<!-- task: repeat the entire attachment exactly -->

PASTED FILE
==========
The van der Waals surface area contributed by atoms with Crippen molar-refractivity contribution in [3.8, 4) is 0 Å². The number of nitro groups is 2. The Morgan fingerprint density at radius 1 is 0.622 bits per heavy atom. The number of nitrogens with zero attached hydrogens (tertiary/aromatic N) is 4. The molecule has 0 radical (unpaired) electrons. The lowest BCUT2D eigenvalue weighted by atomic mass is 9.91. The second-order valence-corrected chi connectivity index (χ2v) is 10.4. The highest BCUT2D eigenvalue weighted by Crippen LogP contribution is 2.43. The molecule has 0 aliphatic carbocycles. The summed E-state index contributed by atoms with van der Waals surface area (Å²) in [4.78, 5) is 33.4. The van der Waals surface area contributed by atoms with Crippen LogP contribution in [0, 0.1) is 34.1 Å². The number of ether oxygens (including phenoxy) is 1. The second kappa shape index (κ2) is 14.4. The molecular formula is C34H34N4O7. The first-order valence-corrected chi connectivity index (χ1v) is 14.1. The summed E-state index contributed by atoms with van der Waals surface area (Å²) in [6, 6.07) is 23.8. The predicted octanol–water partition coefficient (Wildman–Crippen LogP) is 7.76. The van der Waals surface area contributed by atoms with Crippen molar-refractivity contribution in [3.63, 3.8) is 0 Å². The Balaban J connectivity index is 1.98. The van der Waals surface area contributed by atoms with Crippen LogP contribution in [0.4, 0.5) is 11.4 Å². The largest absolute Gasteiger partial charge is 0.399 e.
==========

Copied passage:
The van der Waals surface area contributed by atoms with Crippen molar-refractivity contribution in [3.8, 4) is 0 Å². The number of nitro groups is 2. The Morgan fingerprint density at radius 1 is 0.622 bits per heavy atom. The number of nitrogens with zero attached hydrogens (tertiary/aromatic N) is 4. The molecule has 0 radical (unpaired) electrons. The lowest BCUT2D eigenvalue weighted by atomic mass is 9.91. The second-order valence-corrected chi connectivity index (χ2v) is 10.4. The highest BCUT2D eigenvalue weighted by Crippen LogP contribution is 2.43. The molecule has 0 aliphatic carbocycles. The summed E-state index contributed by atoms with van der Waals surface area (Å²) in [4.78, 5) is 33.4. The van der Waals surface area contributed by atoms with Crippen LogP contribution in [0, 0.1) is 34.1 Å². The number of ether oxygens (including phenoxy) is 1. The second kappa shape index (κ2) is 14.4. The molecular formula is C34H34N4O7. The first-order valence-corrected chi connectivity index (χ1v) is 14.1. The summed E-state index contributed by atoms with van der Waals surface area (Å²) in [6, 6.07) is 23.8. The predicted octanol–water partition coefficient (Wildman–Crippen LogP) is 7.76. The van der Waals surface area contributed by atoms with Crippen molar-refractivity contribution in [3.63, 3.8) is 0 Å². The Balaban J connectivity index is 1.98. The van der Waals surface area contributed by atoms with Crippen LogP contribution in [0.4, 0.5) is 11.4 Å². The largest absolute Gasteiger partial charge is 0.399 e.